Canada lost the Keystone pipeline when Donald Trump lost the election. For Justin Trudeau, that’s not a bad deal
According to polls leading up to the U.S. election, Canadians were pulling for Joe Biden. Almost 80 per cent of us feared Donald Trump had led his country to the edge of “chaos that could have negative impacts on Canada,” according Ekos research late last summer.
An end to chaos, as much as anything, is what Canadian policy-makers were hoping for from a Biden administration. Under Trump, our government and diplomats came to expect the unexpectable from their biggest trading partner and closest ally. Trade wars by tweet. Tariffs on a tantrum. Unpredictability as strategy. Virtually every expert I spoke with about what Canada should expect from Biden emphasized predictability as the biggest positive change. Doing what he said he’d do, in a fashion that lines up with larger articulated policy goals, with a commitment to international collaboration.
Now, on his very first day as president, Biden did something entirely predictable. And in the immediate term, it doesn’t look so great for Canada.
What he did was drive a spike through the Keystone XL pipeline project, which would have carried Canadian oil to the American market. Barack Obama had refused to permit the project, Trump gave it the green light and — from virtually the start of his candidacy — had Biden promised to kill it.
There’s no doubt that it is a significant economic blow to Canada in the short term. Alberta has invested more than $1.5 billion in the project. Both the provincial and federal governments had a lot of energy-sector economic hope tied up in it. It isn’t just an abstract thing: layoffs were announced in Alberta as soon as Biden signed his order.
Environmentalists in Canada are celebrating — the Green Party of Canada issued a news release congratulating Biden — but our parties in power, and some important Canadian employers, are taking a hit here.
That led Alberta Premier Jason Kenney to call for war — a trade war, at least — on Biden’s first day. “We call on the Canadian government to respond with consequences for this attack on Canada’s largest industry,” Kenney said in a statement issued on Wednesday, just as Biden was sworn in. “That’s not how you treat a friend and ally.”
OK, deep breaths. It’s obvious Biden’s mind is not for changing on this: he made it a longtime commitment, he made it one of his first actions in office and it’s symbolic of his larger climate plan. So does Canada really want to kick off its relationship with the new president by going to the mattresses in a battle it knows it won’t win? Probably not.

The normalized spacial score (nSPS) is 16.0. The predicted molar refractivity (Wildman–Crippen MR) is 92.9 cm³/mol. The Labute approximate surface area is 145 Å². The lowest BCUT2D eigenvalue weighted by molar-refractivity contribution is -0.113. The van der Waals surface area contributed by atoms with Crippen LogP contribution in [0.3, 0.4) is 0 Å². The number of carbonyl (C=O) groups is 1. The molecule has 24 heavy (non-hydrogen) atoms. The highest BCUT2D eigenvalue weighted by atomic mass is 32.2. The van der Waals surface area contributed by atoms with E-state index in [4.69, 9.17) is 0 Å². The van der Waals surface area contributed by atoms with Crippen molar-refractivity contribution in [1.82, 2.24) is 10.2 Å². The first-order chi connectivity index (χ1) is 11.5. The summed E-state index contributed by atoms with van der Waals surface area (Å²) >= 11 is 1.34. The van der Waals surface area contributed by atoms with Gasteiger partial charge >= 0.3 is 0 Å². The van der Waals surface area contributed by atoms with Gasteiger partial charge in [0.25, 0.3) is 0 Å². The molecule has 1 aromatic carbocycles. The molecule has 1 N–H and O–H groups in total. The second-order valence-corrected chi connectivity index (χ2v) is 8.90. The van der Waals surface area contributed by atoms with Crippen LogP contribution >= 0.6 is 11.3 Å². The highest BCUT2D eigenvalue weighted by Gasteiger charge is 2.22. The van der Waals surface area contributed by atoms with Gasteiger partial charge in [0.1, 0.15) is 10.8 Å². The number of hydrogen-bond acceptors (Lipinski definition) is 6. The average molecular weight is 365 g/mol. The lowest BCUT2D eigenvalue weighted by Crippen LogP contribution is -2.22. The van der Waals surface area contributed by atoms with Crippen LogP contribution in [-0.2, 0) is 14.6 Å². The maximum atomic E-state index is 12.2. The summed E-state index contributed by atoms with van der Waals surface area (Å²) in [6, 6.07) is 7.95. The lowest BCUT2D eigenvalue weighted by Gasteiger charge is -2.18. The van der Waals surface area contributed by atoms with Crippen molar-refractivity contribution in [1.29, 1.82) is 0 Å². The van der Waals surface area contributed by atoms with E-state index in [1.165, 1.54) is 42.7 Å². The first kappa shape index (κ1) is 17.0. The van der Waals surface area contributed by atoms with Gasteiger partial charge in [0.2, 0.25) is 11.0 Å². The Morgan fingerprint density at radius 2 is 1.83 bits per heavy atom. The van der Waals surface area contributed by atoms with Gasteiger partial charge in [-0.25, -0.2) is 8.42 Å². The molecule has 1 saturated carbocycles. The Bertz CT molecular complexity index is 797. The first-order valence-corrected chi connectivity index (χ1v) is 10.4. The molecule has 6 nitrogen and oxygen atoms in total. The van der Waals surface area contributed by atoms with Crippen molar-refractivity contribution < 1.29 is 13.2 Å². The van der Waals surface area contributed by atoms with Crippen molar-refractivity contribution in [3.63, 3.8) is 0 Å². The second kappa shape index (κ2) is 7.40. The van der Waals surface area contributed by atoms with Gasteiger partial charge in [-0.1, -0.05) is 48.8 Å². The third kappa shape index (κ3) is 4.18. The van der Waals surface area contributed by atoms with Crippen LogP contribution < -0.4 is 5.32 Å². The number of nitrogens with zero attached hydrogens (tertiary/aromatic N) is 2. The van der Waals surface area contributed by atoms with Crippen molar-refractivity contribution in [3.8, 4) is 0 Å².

Kenney, in particular, might feel the political need to be seen as trying to pick that fight. Trudeau appears to be calculating the math differently. “We are disappointed but acknowledge the president’s decision to fulfil his campaign promise on Keystone XL,” the prime minister said in a written statement. Canada’s ambassador to the U.S., Kirsten Hillman, echoed that sense of resignation. “He had made a commitment during his campaign and he lived up to that commitment,” she told the CBC. “I think we have to accept that and move forward.”
In other words, yes, it’s a dark cloud, but some days the rain is going to fall on you.
And there’s a silver lining. In spiking the pipeline, Biden did what he said he was going to do. It is part of his well-articulated commitment to decarbonize the economy in every area of his policy. It comes alongside orders the same day to rejoin the Paris Climate Accord and the World Health Organization.
In other words, it displays exactly the kind of predictability, commitment to larger principles, and commitment to international co-operation that Canada has been missing from a U.S. leader. It doesn’t like the decision, but the framework in which it was made is the kind Ottawa is hoping to see a lot more of from the new crew in Washington.
Sources in the Prime Minister’s Office told my colleague Tonda MacCharles as much this week about their hopes for Biden. “It’s a dependability, a sort of knowability of what you’re going to get,” one said.
This is a “first-the-bad-news” situation for Canada. Rather than breaking off a friendship over it, Trudeau will likely use their phone call this week to look beyond the Keystone decision to a more friendly relationship.